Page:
For anyone who can’t believe that abuse happens and no one else sees it.  It does, indeed, happen.  I grew up in a very large family.  Neither of my parents, or any of my siblings, or any of my extended family, or any of my friends saw or knew anything.

And there is a reason for this.

People who sexually abuse children are masters.  Masters of deception.  Masters of fear.  Masters of control.  Masters of masking a horribly ugly existence.   They are masters of disguise.  And masters of trickery.

You don’t believe that the person you know, or that person you read about, could possibly have hurt a child in that way.  Look at all they have….. insert example of how wonderful this individual is.

I promise you that to a child being sexually abused -that person is a monster.  A monster who lurks in the trust of their parents.  A monster who hides behind the facade of generosity and kindness, respectability.   A monster who comes out in the daylight, the night time, and in that child’s dreams.  No place or time is safe.  Monsters get in to your thoughts and torment from within.  A monster who pats the child’s head affectionately in the eyes of the world, is the same monster who touches that child and scars them forever.  When no one is looking.

These masters.  These monsters.   They don’t want you to see.  Get it?














So a story is told.

And questions abound.



In our world of instant headlines.  Competition to get the scoop.  A world’s belief that they have the right to know everything.  You will seldom know everything about a child being sexually abused.  In our country (America) an accused person is innocent until proven guilty.    I get that.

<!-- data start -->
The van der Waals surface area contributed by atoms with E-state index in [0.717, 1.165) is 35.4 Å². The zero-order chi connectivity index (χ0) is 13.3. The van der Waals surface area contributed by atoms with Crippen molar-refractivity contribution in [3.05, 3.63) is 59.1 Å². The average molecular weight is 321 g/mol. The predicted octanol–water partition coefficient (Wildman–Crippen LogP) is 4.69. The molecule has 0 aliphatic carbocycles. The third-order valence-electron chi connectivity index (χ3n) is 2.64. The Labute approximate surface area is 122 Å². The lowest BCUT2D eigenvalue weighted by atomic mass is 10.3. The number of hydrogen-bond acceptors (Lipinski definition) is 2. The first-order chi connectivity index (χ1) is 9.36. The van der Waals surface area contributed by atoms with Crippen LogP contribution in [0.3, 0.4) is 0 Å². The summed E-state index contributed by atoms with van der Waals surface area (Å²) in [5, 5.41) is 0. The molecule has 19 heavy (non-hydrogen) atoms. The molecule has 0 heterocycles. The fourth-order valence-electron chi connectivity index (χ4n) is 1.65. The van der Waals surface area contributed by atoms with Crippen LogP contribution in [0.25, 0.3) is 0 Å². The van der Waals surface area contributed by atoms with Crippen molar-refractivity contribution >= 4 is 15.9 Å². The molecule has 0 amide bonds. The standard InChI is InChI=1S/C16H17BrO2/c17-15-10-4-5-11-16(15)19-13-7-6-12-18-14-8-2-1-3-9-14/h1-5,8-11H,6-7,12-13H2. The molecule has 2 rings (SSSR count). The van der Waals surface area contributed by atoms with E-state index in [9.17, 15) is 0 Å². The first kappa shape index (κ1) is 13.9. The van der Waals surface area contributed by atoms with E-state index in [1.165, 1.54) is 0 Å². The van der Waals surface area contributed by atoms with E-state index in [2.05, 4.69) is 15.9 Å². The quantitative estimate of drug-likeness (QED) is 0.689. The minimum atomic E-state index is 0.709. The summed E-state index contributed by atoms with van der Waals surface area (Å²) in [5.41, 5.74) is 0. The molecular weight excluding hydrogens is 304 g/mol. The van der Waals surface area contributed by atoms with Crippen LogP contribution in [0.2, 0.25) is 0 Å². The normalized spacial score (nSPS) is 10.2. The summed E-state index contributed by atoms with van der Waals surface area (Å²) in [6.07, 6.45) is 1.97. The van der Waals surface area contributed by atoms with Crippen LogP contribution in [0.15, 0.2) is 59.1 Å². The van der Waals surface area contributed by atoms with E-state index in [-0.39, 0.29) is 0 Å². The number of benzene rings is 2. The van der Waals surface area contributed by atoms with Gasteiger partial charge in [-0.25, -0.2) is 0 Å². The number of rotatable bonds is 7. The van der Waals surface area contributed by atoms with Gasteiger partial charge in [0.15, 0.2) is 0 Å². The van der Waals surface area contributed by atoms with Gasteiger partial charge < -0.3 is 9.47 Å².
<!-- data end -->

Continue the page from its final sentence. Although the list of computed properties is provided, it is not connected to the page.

But why are we so eager to discredit a child’s story of sexual abuse?  I have been to trainings.  I have dealt with counselors on personal and professional levels both.  What I know from my above average knowledge (albeit from a layman’s understanding of it)  about children reporting being sexually abused is that it is rare for a child to lie about it.

If I had the ear of the world I would ask a few things.

1.   Let a child speak.

2.   Let the proper authorities follow up.

3.   Suspend your judgment.

4.   Believe that every single child has a right to not be sexually abused.

5.   Learn/educate yourself on why a child may not speak out until they are an adult.

6.   Stop making excuses for child abuse.

7.   Stop trying to make sense of it.

8.   Please, please, please make sure your child is safe and knows knows knows that if anyone ever touches them inappropriately you will believe them, protect them, and love them.

9.    Stop hating the child who had courage to speak.  Even if they had to wait until they were an adult.